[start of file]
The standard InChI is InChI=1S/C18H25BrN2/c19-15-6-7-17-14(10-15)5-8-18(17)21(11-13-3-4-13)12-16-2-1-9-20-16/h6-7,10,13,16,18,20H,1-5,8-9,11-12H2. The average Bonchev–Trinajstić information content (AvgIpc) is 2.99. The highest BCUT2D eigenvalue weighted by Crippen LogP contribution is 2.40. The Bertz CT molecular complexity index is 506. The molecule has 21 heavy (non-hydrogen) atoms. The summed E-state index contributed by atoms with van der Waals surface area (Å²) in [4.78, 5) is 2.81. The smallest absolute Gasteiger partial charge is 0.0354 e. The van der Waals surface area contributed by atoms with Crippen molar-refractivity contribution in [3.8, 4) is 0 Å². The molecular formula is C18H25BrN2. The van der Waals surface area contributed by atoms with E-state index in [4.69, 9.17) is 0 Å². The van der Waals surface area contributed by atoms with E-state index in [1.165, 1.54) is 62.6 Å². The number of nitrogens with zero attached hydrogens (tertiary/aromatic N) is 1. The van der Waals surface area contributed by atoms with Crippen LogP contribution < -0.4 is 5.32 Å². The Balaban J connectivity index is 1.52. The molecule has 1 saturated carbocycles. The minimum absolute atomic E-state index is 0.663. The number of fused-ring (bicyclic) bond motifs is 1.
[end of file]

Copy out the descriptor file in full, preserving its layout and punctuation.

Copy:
The standard InChI is InChI=1S/C18H25BrN2/c19-15-6-7-17-14(10-15)5-8-18(17)21(11-13-3-4-13)12-16-2-1-9-20-16/h6-7,10,13,16,18,20H,1-5,8-9,11-12H2. The average Bonchev–Trinajstić information content (AvgIpc) is 2.99. The highest BCUT2D eigenvalue weighted by Crippen LogP contribution is 2.40. The Bertz CT molecular complexity index is 506. The molecule has 21 heavy (non-hydrogen) atoms. The summed E-state index contributed by atoms with van der Waals surface area (Å²) in [4.78, 5) is 2.81. The smallest absolute Gasteiger partial charge is 0.0354 e. The van der Waals surface area contributed by atoms with Crippen molar-refractivity contribution in [3.8, 4) is 0 Å². The molecular formula is C18H25BrN2. The van der Waals surface area contributed by atoms with E-state index in [4.69, 9.17) is 0 Å². The van der Waals surface area contributed by atoms with E-state index in [1.165, 1.54) is 62.6 Å². The number of nitrogens with zero attached hydrogens (tertiary/aromatic N) is 1. The van der Waals surface area contributed by atoms with Crippen LogP contribution < -0.4 is 5.32 Å². The Balaban J connectivity index is 1.52. The molecule has 1 saturated carbocycles. The minimum absolute atomic E-state index is 0.663. The number of fused-ring (bicyclic) bond motifs is 1.